The five Democratic presidential candidates pushed proposals in their first debate that would cost trillions in new spending, from free college tuition to single-payer health care.
Sen. Bernard Sanders of Vermont is the biggest spender of the group, championing universal government-run health care, expanded Social Security and free tuition at public colleges in a platform that The Wall Street Journal estimated last month would cost $18 trillion over 10 years.
The “College for All Act” advocated by Mr. Sanders would cost $109.9 billion in its first year, according to the National Taxpayers Union.
Former Secretary of State Hillary Rodham Clinton is proposing a plan to make college more affordable that will cost taxpayers roughly $350 billion over 10 years, NTU said. Her campaign said it would be fully paid for by limiting tax breaks for certain high-income taxpayers.
The Republican National Committee said Mrs. Clinton proposed $515 billion in new domestic spending over 10 years in the debate Tuesday night, on initiatives ranging from energy to education.
One of the Republican candidates for president, Sen. Marco Rubio of Florida, called the Democrats’ event Tuesday night “a liberal versus liberal debate about who was going to give away the most free stuff.”
His criticism drew a rebuke from the Democratic National Committee spokeswoman Christina Freundlich, who said Mr. Rubio and former Florida Gov. Jeb Bush are interested in “dishing out breaks for the wealthiest and powerful corporations” while Democratic candidates are pushing initiatives to help the middle class.
All five Democratic presidential candidates support some form of paid family leave, which is typically funded by employee contributions. The estimated cost for Mr. Sanders’ proposed paid family and medical leave fund is $319 billion over 10 years.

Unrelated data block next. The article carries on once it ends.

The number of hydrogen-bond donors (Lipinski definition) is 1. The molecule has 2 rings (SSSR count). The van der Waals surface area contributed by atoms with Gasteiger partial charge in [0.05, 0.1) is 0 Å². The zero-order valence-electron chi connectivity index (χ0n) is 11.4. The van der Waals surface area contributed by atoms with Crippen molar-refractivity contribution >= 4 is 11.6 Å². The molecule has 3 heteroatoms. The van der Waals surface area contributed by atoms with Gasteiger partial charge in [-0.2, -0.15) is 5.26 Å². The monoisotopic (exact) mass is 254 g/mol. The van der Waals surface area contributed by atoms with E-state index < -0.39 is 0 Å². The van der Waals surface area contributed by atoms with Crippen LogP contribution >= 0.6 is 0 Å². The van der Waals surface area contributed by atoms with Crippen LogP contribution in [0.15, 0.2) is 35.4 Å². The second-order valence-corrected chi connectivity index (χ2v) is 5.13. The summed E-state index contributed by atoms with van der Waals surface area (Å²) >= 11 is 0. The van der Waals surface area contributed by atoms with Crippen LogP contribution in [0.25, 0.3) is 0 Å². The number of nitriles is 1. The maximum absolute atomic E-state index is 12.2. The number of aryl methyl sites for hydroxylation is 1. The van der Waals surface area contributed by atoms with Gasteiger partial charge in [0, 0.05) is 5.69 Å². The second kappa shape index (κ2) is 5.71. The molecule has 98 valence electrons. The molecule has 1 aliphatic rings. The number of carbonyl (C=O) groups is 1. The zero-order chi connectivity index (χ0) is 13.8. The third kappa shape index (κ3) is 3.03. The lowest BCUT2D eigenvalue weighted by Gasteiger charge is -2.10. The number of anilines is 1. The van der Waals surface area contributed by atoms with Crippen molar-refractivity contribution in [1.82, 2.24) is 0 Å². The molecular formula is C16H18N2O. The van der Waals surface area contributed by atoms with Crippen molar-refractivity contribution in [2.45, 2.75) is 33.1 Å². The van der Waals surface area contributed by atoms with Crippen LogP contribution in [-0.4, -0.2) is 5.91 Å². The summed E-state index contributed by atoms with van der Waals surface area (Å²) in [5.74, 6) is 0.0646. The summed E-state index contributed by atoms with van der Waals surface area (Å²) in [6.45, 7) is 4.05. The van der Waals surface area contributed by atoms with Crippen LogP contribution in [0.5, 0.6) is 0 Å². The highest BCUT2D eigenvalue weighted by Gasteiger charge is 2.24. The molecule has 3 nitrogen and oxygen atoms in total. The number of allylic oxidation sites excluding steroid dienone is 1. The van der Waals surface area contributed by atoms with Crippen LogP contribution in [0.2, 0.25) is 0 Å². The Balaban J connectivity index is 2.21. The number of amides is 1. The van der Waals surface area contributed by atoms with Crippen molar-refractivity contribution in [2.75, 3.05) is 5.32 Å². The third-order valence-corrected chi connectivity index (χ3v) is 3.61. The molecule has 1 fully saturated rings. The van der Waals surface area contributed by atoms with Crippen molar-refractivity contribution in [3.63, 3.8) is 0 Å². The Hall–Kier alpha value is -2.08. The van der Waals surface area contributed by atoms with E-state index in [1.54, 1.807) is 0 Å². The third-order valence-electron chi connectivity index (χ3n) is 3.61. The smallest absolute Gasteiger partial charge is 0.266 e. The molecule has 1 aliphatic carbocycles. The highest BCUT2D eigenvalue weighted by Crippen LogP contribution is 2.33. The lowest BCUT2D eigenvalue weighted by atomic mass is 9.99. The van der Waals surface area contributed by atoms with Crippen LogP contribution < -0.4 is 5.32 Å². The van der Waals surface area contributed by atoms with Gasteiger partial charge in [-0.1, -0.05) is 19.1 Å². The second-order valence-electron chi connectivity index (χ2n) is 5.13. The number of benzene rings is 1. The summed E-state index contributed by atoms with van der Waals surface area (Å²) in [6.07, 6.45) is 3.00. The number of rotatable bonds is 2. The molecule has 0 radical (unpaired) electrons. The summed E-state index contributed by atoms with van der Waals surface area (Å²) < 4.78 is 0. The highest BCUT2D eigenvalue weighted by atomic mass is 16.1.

There are related costs to businesses for paid leave; some companies say that providing paid family leave cuts into their profits, or results in price increases or curtails hiring.
On Mr. Sanders’ proposal to lift the cap on income subject to Social Security taxes, the senator claimed the plan would extend the program’s finances and expand benefits. It would extend the life of the Social Security trust funds by an estimated four years, but Mr. Sanders didn’t mention that the people who pay the higher taxes wouldn’t see any benefit from them, a departure from current practice, according to Factcheck.org.
The NTU has calculated that Mr. Sanders’ agenda totals $1 trillion in annual spending increases, and that in the past six years he has supported spending at levels 17 times higher than that of the average Senate Democrat.
The federal government spent $435 billion more than it took in during fiscal 2015. The budget deficit for fiscal 2016 is projected to fall slightly, to around $414 billion, before it begins to rise again, reaching an estimated $1 trillion in fiscal 2025.